What's the fastest way to get around Toronto?
If, like me, you've ever wondered whether getting from, say, one end of the Danforth to the other is faster by bike, car or transit, the eternal question may finally have been solved. A Google Maps API featured on Atlantic Cities this morning allows users to chart a route between two destinations and compare the speeds of various modes of transportation. Right now, Google doesn't let you see all three as you go.
I cite the Danforth in particular because it's the road I'm most frequently able to overtake cars on my bike and easily remain ahead. As I'm riding, the subway rumbles by a block north, a hidden competitor in the quest for Broadview Avenue. The fastest vehicle between Woodbine and the Don Valley is, according to the system developed by an American mobility expert, still the car. But it's close.
Driving on a clear road, no red lights, at the posted speed limit takes 7 minutes. The API estimates riding a bike under the same conditions takes 13 minutes. The subway splits the two, taking 10 minutes to make the trip. Still, lights and parking cars included, I'm still willing to bet the bike is a little more competitive.
Let's take the route from the blogTO office to my neighbourhood in the east end as another example. I've wondered for a while now whether (when there's a lower risk of frostbite) if it's quicker to jump on my bike or get on the subway. According to Side-by-Side Router, it's only a minute quicker to use the TTC and walk the remaining distance. I wouldn't lose any time pedaling to Monarch Park via Shuter, River, Dundas, and Jones. With no traffic, taking a car would still get me to my destination fastest.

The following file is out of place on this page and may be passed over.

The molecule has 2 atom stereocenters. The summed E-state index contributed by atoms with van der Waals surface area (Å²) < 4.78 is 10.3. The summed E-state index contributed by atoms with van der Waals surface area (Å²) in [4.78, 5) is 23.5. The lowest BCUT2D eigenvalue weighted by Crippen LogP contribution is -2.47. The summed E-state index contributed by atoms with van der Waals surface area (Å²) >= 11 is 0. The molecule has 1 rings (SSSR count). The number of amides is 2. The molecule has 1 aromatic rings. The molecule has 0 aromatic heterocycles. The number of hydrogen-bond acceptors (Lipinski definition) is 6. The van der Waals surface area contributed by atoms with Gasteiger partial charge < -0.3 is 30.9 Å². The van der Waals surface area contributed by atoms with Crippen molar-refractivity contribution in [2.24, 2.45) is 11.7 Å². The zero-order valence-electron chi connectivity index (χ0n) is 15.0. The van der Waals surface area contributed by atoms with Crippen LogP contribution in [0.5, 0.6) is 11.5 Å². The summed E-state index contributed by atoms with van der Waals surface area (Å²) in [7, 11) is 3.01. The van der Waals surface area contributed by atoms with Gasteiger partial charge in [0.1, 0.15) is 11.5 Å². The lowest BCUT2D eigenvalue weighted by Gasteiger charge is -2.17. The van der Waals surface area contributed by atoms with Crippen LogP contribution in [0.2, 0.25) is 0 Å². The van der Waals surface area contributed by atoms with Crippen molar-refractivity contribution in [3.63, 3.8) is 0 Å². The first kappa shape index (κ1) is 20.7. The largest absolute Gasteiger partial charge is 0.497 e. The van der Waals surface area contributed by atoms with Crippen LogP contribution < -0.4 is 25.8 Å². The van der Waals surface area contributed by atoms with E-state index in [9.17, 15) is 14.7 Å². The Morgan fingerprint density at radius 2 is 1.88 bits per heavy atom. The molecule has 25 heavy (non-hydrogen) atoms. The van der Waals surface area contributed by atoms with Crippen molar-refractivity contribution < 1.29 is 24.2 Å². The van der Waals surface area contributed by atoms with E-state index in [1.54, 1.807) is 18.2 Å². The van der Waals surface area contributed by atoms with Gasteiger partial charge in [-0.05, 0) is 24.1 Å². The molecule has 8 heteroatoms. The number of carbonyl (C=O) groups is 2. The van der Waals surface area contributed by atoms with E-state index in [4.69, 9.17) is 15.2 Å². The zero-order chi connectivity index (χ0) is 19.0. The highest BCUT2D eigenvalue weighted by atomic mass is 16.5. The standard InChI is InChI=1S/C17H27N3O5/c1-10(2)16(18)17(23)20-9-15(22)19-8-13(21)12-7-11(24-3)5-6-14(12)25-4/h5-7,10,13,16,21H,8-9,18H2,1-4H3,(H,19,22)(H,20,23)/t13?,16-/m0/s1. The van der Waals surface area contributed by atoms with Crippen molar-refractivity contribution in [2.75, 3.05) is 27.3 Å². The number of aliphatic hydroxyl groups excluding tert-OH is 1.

But what about a route that's well served by transit, bike markings, and, of course, roads? Between Bathurst at Harbord and Yonge at Wellesley there's a decent bike lane (some sharrows) as well as a streetcar and subway connection (via Bathurst and Bloor) so this time the results are much closer. Driving still wins, followed by biking, then public transit.
Now, these results obviously don't account for transit wait times or other unforeseen hinderances like a bad run of lights, but there seems to be a sign here that driving isn't always as fast as it might seem, especially when there are practical alternatives. Do tools like this underscore the need for widespread building of car alternatives? Could dedicated bike lanes and stats like this encourage more riders?
Chris Bateman is a staff writer at blogTO. Follow him on Twitter at @chrisbateman.
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